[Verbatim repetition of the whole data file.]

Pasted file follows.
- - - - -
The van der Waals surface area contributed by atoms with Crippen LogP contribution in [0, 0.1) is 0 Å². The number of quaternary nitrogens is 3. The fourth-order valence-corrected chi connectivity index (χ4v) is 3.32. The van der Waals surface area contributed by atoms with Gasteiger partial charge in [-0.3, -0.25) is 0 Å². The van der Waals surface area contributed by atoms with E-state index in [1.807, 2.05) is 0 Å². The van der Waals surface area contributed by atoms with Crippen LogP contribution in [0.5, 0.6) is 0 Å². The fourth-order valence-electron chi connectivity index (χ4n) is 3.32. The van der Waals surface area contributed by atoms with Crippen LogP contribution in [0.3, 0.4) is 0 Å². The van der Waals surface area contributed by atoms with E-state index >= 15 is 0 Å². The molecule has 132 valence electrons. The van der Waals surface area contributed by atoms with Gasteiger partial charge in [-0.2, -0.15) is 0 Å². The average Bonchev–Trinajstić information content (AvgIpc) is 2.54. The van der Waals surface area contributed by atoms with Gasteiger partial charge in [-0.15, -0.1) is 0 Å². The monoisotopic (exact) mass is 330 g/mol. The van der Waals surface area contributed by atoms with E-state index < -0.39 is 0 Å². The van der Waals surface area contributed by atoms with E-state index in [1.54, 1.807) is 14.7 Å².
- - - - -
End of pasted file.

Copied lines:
The van der Waals surface area contributed by atoms with Crippen LogP contribution in [0, 0.1) is 0 Å². The number of quaternary nitrogens is 3. The fourth-order valence-corrected chi connectivity index (χ4v) is 3.32. The van der Waals surface area contributed by atoms with Gasteiger partial charge in [-0.3, -0.25) is 0 Å². The van der Waals surface area contributed by atoms with E-state index in [1.807, 2.05) is 0 Å². The van der Waals surface area contributed by atoms with Crippen LogP contribution in [0.5, 0.6) is 0 Å². The fourth-order valence-electron chi connectivity index (χ4n) is 3.32. The van der Waals surface area contributed by atoms with Crippen LogP contribution in [0.3, 0.4) is 0 Å². The van der Waals surface area contributed by atoms with E-state index >= 15 is 0 Å². The molecule has 132 valence electrons. The van der Waals surface area contributed by atoms with Gasteiger partial charge in [-0.2, -0.15) is 0 Å². The average Bonchev–Trinajstić information content (AvgIpc) is 2.54. The van der Waals surface area contributed by atoms with Gasteiger partial charge in [-0.15, -0.1) is 0 Å². The monoisotopic (exact) mass is 330 g/mol. The van der Waals surface area contributed by atoms with E-state index < -0.39 is 0 Å². The van der Waals surface area contributed by atoms with E-state index in [1.54, 1.807) is 14.7 Å².